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Extreme galaxy merger makes stars in a ‘frenzy’

"Discovering a hyper-luminous starburst galaxy is an extraordinary feat, but discovering two—this close to each other—is amazing..."

Astronomers have observed a pair of giant, hyper-luminous galaxies merging into one, helping them understand more about the history of the universe.

“…this discovery is helping astronomers to understand the timeline of the cosmos.”

“Discovering a hyper-luminous starburst galaxy is an extraordinary feat, but discovering two—this close to each other—is amazing,” says Dominik Riechers, assistant professor of astronomy at Cornell University and lead author of new research published in the Astrophysical Journal.

“It’s nearly 13 billion light-years away and in its frenzied star-forming action, we may be seeing the most extreme galaxy merger known.”

Found in the Southern Hemisphere’s Dorado constellation—known as the swordfish—the ADFS-27 galactic pair is located about 12.7 billion light years away. Astronomers are seeing these galaxies in their infancy—and the light from the galaxies have taken nearly 13 billion years to reach our eyes.

In the paper, Riechers, doctoral candidate T.K. Daisy Leung, and their colleagues captured coalescing galaxies—likely the most massive systems in the universe—by using the Atacama Large Millimeter/submillimeter Array (ALMA), a high-elevation radio telescope in Chile, to detect their merger into a single galaxy.

The merger of the two galaxies has triggered violent, ongoing star formation and lead to the growth of a very massive galaxy in later cosmic epochs, Riechers says.

Leung explains that this pair must have formed efficiently in early cosmic time, forming the foundation of massive galaxies and clusters astronomers see today.

“These massive systems in the early universe are showing us snapshots of their early evolution,” she says.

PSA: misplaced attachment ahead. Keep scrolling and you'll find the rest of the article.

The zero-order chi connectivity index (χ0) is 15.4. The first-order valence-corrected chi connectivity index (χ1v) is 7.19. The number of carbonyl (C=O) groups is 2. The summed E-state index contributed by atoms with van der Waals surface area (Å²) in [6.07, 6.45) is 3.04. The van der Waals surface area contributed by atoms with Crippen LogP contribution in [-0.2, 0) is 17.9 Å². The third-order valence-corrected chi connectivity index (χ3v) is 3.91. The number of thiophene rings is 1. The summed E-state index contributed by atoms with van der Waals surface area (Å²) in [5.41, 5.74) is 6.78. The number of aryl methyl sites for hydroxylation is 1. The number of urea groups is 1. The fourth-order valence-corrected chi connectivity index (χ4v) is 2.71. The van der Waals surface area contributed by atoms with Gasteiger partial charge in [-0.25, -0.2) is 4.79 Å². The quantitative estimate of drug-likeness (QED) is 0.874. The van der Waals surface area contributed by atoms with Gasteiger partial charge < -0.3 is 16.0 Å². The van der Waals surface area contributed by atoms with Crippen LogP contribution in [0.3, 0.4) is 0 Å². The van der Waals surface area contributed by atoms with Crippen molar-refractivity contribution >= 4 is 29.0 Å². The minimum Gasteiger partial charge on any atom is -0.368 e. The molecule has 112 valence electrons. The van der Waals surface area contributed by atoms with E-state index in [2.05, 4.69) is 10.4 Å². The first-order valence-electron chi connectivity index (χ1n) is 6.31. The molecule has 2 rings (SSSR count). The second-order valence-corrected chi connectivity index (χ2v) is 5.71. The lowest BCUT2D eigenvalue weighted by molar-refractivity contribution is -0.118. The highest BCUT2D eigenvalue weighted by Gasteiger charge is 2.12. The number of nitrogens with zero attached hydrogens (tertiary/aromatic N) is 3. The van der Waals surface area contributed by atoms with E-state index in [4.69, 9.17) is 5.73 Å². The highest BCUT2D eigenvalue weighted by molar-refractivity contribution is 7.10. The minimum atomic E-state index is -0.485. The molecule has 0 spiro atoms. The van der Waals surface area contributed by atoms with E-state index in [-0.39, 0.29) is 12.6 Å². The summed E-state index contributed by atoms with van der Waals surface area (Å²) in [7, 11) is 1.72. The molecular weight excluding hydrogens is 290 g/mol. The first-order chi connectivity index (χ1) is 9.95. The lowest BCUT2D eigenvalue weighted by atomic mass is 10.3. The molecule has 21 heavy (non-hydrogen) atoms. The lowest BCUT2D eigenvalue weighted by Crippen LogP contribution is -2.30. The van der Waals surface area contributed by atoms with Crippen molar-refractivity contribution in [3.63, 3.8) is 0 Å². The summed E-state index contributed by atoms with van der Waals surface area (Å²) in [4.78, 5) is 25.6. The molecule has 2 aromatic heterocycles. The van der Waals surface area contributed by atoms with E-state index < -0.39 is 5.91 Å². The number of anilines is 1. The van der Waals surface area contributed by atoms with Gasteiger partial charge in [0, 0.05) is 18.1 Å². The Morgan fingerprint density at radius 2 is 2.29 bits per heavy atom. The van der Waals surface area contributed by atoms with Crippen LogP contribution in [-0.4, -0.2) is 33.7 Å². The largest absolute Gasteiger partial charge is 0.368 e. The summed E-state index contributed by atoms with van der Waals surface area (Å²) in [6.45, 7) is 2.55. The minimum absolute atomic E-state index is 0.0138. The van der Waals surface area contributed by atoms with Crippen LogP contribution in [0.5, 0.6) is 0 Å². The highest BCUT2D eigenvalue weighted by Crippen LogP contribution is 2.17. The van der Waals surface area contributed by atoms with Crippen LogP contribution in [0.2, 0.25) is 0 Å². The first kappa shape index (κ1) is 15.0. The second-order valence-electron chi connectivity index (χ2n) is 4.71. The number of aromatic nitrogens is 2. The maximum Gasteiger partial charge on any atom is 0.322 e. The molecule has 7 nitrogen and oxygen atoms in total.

“Finding these galaxies—about 30,000 light-years apart—helps astronomers to understand how very extreme structures form, as they continue to birth stars and become even more massive,” says Riechers. “These galactic progenitors help us to understand massive galaxies of the present day, as we’ve tried to understand how these actually form. In other words, this discovery is helping astronomers to understand the timeline of the cosmos.”

Riechers explains that his group first detected these systems with the European Space Agency’s Herschel Space Observatory. It appeared as a red dot.

“Galaxies usually look bluer or greener. This one popped out because of its color. It was literally really red, which means it’s a brighter object at longer wavelengths and it is farther away than most galaxies,” Riechers says.

Earlier this year, this group of astronomers using the ALMA radio telescope examined the red dot and saw two galaxies that have about 50 times the amount of star-forming gas as the Milky Way.

Riechers says an enormous amount of observed gas will be converted into new stars quickly as the two merging galaxies produce stars at a “breakneck pace,” about 1,000 times faster than in the current Milky Way.

Leung says that the ALMA telescope has revolutionized our understanding of young galaxies with its unprecedented resolution.

“We can now see distant galaxies in exquisite detail, as we were able to uncover the compact, starburst nature of this merger pair—known only as a dusty blob in the good old days.”

The Atacama Large Millimeter/submillimeter Array is an international astronomy facility in partnership between the European Southern Observatory, the National Science Foundation, and the National Institutes of Natural Sciences of Japan, in cooperation with the Republic of Chile.

Source: Cornell University

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